Kuttawa Mineral Springs Pavilion, site of the Springs’ legendary late summer revivals, circa 1950. (Photographed from the rear.)

Accompanying this story is a rare photograph of the Kuttawa Mineral Springs Pavilion during a quiet moment, circa 1950.

It was here, amid the day trippers, the extended vacationers, the cabin and hotel guests, the picnickers, the BBQ and ice cream and popcorn feasters, the tennis players, the frolicking children, the romantic couples, the band musicians, the moviegoers, the swimmers, the divers, and the restorative water drinkers, that Kuttawa Springs’ legendary revivals were held every August for generations.

To visit the pavilion from Old Kuttawa, Tom Winters explains, you would travel north on the new Highway 295 for roughly 1.5 miles. Your destination would be on the right.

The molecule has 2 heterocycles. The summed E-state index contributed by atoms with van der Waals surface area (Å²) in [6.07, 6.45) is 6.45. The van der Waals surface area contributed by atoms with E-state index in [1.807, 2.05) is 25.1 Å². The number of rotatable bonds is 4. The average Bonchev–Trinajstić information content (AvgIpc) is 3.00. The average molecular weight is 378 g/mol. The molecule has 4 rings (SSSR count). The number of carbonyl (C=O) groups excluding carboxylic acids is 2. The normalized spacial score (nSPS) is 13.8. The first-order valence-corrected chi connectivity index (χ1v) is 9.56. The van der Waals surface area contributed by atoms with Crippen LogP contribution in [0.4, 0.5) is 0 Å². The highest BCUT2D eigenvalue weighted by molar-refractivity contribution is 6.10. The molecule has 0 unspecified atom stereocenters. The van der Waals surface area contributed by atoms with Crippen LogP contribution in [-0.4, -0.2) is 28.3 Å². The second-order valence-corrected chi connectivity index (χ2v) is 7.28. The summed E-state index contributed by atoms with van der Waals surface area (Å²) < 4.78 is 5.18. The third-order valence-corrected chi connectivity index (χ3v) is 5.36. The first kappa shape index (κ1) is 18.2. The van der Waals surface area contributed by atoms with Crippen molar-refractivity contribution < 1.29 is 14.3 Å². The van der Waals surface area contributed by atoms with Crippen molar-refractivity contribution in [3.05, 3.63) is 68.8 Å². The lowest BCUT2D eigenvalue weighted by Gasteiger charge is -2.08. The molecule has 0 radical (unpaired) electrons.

“It was so hot at those August Revivals!” remembers Marsha Green, who noted that the sweltering temperatures could sometimes be tough for little children.

Handkerchief doll

Handkerchief dolls, or pew babies, grew in popularity during the Civil War. They kept little girls preoccupied (and quiet) in church and revival pavilion alike — and if the fabric dolls fell on the floor, they did not make any noise.

Marsha Dorgan harbors memories of the many cardboard fans that bare arms waved at sweaty faces during those storied summer services. She also fondly describes the handkerchief dolls made for younger attendees, and the many, many pieces of gum chewed (and left behind) by attendees.

“Life was so different back then,” she observed. “I loved going to Kuttawa Springs — it was beautiful there.”

Many a lost soul was found under this rustic canopy in old Lyon County.

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